The firm has even become an incubator of brands, by providing investment capital along with sales and marketing support for early-stage founders. Traditional Chinese medicine wellness brand Yu Sum Tong is one of them.

Building and serving a community

“We want to be the trusted, credible friend who gives users the best solution for what they need,” Yu described.

The company goes out of its way to humanize its users in its community, calling them loyal patrons as opposed to fans or followers. iDS BuyBuyBuy also counts around 100,000 users as part of its VIP program, which allows highly engaged members access to the firm’s one-on-one consultation service which can advise on product and life-related topics.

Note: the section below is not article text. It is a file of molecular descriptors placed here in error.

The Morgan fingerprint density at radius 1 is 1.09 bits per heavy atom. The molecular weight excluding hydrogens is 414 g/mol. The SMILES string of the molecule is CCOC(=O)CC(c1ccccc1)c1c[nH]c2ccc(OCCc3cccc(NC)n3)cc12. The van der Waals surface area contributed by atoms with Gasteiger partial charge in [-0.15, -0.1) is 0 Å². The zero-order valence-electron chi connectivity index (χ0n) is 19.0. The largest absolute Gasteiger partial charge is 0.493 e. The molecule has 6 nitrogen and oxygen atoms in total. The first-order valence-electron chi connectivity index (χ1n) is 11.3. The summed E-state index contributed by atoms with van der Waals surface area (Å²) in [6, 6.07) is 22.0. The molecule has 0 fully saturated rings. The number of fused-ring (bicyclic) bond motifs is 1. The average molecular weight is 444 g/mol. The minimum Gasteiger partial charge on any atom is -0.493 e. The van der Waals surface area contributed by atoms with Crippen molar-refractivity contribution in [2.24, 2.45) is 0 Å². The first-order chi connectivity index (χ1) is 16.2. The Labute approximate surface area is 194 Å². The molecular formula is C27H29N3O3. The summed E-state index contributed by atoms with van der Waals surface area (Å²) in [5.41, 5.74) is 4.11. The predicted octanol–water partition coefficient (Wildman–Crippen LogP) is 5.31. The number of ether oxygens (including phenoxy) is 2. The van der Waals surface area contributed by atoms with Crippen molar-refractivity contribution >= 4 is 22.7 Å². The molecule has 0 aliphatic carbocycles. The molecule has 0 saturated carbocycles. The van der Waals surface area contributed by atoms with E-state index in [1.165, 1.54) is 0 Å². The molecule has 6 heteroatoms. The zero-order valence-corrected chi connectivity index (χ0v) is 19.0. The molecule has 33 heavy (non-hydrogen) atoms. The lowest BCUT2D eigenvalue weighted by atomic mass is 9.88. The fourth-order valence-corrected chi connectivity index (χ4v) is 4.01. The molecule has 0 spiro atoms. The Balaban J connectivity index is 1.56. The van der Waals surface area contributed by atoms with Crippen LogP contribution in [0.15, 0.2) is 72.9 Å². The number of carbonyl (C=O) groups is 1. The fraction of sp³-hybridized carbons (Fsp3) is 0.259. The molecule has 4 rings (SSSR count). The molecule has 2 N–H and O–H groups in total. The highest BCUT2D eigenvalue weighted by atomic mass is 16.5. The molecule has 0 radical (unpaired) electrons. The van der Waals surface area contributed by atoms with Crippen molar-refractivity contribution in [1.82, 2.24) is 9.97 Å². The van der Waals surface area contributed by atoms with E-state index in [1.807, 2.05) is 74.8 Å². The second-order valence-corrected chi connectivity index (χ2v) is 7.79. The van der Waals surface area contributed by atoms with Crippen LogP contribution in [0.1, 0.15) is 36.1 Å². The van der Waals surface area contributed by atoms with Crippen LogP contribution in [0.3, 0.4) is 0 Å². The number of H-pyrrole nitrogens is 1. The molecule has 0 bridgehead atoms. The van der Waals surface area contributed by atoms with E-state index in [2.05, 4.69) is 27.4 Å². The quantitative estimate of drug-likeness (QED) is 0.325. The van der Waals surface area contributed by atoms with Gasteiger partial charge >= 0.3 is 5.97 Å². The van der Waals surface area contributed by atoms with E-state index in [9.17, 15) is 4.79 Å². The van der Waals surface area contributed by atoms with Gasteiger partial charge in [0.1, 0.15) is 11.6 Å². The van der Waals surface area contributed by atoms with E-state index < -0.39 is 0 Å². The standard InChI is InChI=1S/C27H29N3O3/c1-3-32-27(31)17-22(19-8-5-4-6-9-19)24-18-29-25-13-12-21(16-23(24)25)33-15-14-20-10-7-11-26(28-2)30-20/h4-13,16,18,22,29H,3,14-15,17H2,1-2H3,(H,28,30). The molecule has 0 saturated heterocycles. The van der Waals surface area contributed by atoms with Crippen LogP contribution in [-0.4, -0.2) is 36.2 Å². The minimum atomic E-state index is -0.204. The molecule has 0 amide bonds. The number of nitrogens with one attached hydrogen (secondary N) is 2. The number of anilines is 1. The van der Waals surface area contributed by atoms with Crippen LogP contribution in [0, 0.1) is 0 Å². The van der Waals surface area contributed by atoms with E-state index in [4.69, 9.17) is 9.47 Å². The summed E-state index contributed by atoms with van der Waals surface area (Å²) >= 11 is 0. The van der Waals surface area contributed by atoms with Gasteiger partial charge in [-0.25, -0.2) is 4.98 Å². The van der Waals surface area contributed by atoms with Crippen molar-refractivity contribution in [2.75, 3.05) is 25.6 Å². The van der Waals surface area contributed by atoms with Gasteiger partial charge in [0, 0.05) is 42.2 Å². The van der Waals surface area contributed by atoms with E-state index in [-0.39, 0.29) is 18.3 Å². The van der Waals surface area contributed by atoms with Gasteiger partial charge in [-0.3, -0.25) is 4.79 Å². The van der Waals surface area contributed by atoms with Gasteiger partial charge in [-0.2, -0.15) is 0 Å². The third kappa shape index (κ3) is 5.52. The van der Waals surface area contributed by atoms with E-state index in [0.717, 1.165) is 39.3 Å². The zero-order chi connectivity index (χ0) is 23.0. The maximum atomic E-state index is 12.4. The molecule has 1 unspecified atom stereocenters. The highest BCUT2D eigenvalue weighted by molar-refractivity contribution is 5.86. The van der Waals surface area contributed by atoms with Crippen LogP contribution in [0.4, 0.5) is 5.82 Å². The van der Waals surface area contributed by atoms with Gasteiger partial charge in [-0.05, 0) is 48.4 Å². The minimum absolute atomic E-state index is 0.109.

“We want to be there and share wisdom with our community beyond just products, like dealing with discomfort during pregnancy, or even a complicated relationship with a mother-in-law,” she said.

The company, which employs around 100 people and has already reached profitability, according to Yu, secured USD 40 million in its Series B+ round last November. Investors included Orchid Asia, Lightspeed China Partners, and SIG-China. The fresh found will go towards ramping up operations.

Going forward, Yu believes that her firm is poised to capitalize on the changing trends in the industry. She is also optimistic about the future of China’s own cosmetics and beauty market.

“Right now, there is a historic opportunity in the market for local Chinese brands,” she said.

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This article is part of KrASIA’s “Inside China’s Startups” series, where the writers of KrASIA speak with founders of tech companies in the country.